When the Legislature refers to the surrogate as a judge of the surrogate's court, it contemplates that at least the functions performed by the surrogate and his employees relating to the probate of wills and appointment of administrators, executors and guardians are part and parcel of the judicial function, although the issues are undisputed in nature. Steele v. Queen , 67 N.J.L. 99 (Sup. Ct. 1901); Mellor v. Kaighn , 89 N.J.L. 543 (E. & A. 1916). The surrogate's court is a court of limited or special jurisdiction whose judgments within that jurisdiction are final unless reversed by the process of appeal. Ibid.

As has been noted, however, the surrogate serves not only as a judge of his court, but also in two other capacities, namely as clerk of his own court and as clerk of the Probate Division of the County Court. These two additional responsibilities are an integral part of the functioning of the

[124 NJSuper Page 486]

surrogate's court and the Probate Division of the County Court, for no judge can properly or efficiently perform his duties without supportive personnel, particularly in the area of clerks who schedule and record the proceedings which take place in court and the judicial determinations made therein, and file the necessary papers involved in each proceeding.

Applying this truism to the supervision of filing, recording and storage of surrogate's records, it follows that such activity is within the portion of the order restraining the applicant from serving as clerk of the surrogate's court and as clerk of the Probate Division of the County Court. The functions of a clerk in either capacity are inseparable from the filing and recording activities of the office or the supervision of those who physically carry on those activities. Every estate file or docket encompasses a case in the surrogate's court or the county court, and as a consequence every paper or pleading or account or order or release or bond filed therein or recorded in the permanent volumes of the office are within the functions inhibited by the restraining order.

The other proposed activities listed by the applicant deal in essence with the management of the office of the surrogate's court along the lines of procurement of supplies, budgets, payrolls and finances. The suggestion that these activities are beyond the scope of the restraining order presupposes that they are foreign to the duties and functions of a judge and clerk who is elected in that dual capacity as the chief and only judicial officer administrator of the surrogate's court.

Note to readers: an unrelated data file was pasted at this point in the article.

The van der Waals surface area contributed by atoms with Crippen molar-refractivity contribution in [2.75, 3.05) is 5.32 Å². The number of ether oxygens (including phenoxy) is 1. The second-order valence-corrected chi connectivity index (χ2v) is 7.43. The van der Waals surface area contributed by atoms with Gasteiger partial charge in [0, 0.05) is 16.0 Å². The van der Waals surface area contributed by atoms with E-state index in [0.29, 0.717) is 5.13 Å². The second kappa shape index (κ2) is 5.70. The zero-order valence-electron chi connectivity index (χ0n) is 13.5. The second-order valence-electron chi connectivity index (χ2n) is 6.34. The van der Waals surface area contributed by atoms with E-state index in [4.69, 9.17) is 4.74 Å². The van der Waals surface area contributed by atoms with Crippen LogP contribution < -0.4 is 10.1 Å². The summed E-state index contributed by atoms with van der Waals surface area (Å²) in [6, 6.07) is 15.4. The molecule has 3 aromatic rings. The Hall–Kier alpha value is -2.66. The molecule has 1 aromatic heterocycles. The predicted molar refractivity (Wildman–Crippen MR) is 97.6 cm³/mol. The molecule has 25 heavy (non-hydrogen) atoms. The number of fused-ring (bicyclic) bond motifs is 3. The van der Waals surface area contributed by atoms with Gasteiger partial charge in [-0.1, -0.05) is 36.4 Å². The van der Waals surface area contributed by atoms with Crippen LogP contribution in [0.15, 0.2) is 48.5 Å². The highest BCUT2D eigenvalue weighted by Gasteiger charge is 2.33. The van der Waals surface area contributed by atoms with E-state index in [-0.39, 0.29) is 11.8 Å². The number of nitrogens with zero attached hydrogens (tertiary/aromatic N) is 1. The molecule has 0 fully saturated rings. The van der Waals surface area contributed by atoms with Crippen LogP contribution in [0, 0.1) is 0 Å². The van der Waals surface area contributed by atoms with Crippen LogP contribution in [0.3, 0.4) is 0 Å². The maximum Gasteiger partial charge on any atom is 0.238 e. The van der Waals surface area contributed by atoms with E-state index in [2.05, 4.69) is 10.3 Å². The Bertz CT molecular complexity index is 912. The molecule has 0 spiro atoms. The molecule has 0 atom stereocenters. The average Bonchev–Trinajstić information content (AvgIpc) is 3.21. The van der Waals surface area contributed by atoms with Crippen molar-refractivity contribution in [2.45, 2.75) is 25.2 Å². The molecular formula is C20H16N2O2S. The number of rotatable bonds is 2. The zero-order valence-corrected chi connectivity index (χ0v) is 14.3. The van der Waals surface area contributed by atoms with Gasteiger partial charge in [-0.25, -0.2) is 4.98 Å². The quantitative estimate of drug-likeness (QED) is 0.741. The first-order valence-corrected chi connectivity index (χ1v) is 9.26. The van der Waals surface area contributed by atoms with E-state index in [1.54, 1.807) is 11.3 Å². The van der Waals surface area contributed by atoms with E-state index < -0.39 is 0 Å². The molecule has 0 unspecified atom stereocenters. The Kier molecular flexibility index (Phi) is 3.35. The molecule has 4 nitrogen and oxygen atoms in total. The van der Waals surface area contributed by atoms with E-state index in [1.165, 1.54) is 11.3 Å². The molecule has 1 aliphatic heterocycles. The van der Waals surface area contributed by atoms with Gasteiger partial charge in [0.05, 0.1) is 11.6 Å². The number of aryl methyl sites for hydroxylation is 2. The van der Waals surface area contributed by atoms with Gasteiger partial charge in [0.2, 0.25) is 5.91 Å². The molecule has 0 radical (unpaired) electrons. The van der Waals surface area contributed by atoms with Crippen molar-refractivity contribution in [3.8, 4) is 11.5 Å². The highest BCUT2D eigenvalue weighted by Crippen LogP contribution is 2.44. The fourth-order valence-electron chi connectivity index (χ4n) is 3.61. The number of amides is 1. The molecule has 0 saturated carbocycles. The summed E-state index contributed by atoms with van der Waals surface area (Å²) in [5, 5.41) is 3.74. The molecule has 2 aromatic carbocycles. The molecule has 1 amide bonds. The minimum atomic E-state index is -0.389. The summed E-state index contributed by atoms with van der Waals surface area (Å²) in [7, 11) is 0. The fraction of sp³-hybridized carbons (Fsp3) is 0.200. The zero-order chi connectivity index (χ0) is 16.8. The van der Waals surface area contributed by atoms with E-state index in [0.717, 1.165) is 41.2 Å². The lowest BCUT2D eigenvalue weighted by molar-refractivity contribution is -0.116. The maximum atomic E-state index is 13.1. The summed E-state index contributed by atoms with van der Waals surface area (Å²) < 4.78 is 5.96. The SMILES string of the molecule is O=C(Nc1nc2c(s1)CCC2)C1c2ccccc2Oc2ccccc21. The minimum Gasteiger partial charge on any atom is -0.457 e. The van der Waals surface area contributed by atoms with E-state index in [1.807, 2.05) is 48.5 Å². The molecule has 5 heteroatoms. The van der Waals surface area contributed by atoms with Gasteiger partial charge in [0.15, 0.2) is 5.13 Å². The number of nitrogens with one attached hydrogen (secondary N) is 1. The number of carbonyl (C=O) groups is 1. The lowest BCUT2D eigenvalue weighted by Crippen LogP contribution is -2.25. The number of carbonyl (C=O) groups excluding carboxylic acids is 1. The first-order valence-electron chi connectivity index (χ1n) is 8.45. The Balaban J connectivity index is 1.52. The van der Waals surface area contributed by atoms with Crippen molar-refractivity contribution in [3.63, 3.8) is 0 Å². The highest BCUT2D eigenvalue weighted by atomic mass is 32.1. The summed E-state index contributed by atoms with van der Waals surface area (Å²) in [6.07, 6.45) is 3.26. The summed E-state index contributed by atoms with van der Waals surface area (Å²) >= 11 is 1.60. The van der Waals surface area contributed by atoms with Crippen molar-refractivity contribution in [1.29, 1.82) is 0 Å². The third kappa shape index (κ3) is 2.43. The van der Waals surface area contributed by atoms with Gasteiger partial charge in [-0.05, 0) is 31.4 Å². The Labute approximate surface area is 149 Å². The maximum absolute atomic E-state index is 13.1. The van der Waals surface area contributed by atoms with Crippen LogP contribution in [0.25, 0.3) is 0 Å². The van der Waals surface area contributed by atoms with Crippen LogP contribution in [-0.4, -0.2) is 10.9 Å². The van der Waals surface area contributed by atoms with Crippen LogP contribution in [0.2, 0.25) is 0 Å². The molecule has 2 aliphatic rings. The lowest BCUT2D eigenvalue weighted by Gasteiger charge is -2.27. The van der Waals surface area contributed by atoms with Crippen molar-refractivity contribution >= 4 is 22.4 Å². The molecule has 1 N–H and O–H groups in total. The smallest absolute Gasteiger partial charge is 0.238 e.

Such a supposition fails to take into account the powers and responsibilities of a public officer who is in complete control of the operations of his court by virtue of his designation as judge and clerk of that court. As the sole executive officer he must of necessity deal not only with purely judicial functions but also with all the administrative problems involved in the maintenance and functioning of the court and the office. A judge in full control of a court cannot

[124 NJSuper Page 487]

function without budgets, without funds, or without management of personnel and payrolls. Such judge cannot serve in limbo; he is sustained by these supportive activities. Without them he is unable to serve the public in the capacity to which he was elected. Although the particular duties may be carried out by subordinates, nevertheless the surrogate, as the judge and clerk of his court, has the responsibility to supervise and see to it that such supportive activities are accomplished.

In reality, a judge of the surrogate's court is as much a judge in supervising budgets, finances and personnel pertaining to his office as he is in supervising the probate clerks who are deputized to handle probate and estate matters. There can be no differentiation between one group of functions and another for they all merge into the single individual who manages and supervises all the activities of the office through his dual capacity of judge and clerk.

The evidence before me and the applicable law leads to the inescapable conclusion that there are no residual functions or activities of the surrogate which are not encompassed within the framework of the restraints contained in the order of the Supreme Court. The order enjoins him from serving as judge and clerk of the surrogate's court and as clerk of the Probate Division of the Hudson County Court. I find that all the duties of the surrogate including those listed in the application are within the ambit of this broad restraint. Hence the application is denied.